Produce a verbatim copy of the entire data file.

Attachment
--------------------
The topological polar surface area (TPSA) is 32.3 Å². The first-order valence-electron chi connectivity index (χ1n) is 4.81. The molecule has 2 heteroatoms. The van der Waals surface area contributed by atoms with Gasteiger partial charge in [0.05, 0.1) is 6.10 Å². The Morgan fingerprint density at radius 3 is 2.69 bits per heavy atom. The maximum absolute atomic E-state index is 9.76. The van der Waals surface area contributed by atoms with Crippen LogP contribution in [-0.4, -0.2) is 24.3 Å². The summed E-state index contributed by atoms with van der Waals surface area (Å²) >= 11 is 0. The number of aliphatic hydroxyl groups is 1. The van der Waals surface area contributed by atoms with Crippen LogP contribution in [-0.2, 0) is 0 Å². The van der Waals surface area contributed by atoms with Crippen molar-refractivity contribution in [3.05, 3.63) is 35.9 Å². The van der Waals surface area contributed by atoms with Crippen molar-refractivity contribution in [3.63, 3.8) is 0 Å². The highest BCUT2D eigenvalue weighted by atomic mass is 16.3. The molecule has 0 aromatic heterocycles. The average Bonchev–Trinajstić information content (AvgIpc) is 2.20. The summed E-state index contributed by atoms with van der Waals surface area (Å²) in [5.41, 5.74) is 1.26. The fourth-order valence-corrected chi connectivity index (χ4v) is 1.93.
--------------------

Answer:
The topological polar surface area (TPSA) is 32.3 Å². The first-order valence-electron chi connectivity index (χ1n) is 4.81. The molecule has 2 heteroatoms. The van der Waals surface area contributed by atoms with Gasteiger partial charge in [0.05, 0.1) is 6.10 Å². The Morgan fingerprint density at radius 3 is 2.69 bits per heavy atom. The maximum absolute atomic E-state index is 9.76. The van der Waals surface area contributed by atoms with Crippen LogP contribution in [-0.4, -0.2) is 24.3 Å². The summed E-state index contributed by atoms with van der Waals surface area (Å²) >= 11 is 0. The number of aliphatic hydroxyl groups is 1. The van der Waals surface area contributed by atoms with Crippen LogP contribution in [-0.2, 0) is 0 Å². The van der Waals surface area contributed by atoms with Crippen molar-refractivity contribution in [3.05, 3.63) is 35.9 Å². The van der Waals surface area contributed by atoms with Crippen molar-refractivity contribution in [3.63, 3.8) is 0 Å². The highest BCUT2D eigenvalue weighted by atomic mass is 16.3. The molecule has 0 aromatic heterocycles. The average Bonchev–Trinajstić information content (AvgIpc) is 2.20. The summed E-state index contributed by atoms with van der Waals surface area (Å²) in [5.41, 5.74) is 1.26. The fourth-order valence-corrected chi connectivity index (χ4v) is 1.93.